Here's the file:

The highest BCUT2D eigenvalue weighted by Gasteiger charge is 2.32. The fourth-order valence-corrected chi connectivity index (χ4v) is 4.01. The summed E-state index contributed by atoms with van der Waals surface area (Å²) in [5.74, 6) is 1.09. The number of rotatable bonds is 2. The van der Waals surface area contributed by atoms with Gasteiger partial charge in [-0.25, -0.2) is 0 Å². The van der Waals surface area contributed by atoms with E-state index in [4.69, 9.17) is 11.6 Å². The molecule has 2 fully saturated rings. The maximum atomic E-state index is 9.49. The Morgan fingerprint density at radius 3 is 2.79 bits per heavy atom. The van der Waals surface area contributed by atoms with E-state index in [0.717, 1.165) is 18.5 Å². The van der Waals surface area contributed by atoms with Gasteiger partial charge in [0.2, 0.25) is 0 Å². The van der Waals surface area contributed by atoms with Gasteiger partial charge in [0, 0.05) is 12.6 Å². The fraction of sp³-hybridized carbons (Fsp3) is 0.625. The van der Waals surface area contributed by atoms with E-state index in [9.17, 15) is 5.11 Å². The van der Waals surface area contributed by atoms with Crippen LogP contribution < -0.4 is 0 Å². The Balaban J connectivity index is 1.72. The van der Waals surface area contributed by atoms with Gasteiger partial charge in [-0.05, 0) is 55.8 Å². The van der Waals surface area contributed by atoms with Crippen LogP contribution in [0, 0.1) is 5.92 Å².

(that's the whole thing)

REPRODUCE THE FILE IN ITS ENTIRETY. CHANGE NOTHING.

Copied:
The highest BCUT2D eigenvalue weighted by Gasteiger charge is 2.32. The fourth-order valence-corrected chi connectivity index (χ4v) is 4.01. The summed E-state index contributed by atoms with van der Waals surface area (Å²) in [5.74, 6) is 1.09. The number of rotatable bonds is 2. The van der Waals surface area contributed by atoms with Gasteiger partial charge in [-0.25, -0.2) is 0 Å². The van der Waals surface area contributed by atoms with E-state index in [4.69, 9.17) is 11.6 Å². The molecule has 2 fully saturated rings. The maximum atomic E-state index is 9.49. The Morgan fingerprint density at radius 3 is 2.79 bits per heavy atom. The van der Waals surface area contributed by atoms with E-state index in [0.717, 1.165) is 18.5 Å². The van der Waals surface area contributed by atoms with Gasteiger partial charge in [0.2, 0.25) is 0 Å². The van der Waals surface area contributed by atoms with Gasteiger partial charge in [0, 0.05) is 12.6 Å². The fraction of sp³-hybridized carbons (Fsp3) is 0.625. The van der Waals surface area contributed by atoms with E-state index in [9.17, 15) is 5.11 Å². The van der Waals surface area contributed by atoms with Crippen LogP contribution < -0.4 is 0 Å². The Balaban J connectivity index is 1.72. The van der Waals surface area contributed by atoms with Gasteiger partial charge in [-0.05, 0) is 55.8 Å². The van der Waals surface area contributed by atoms with Crippen LogP contribution in [0, 0.1) is 5.92 Å².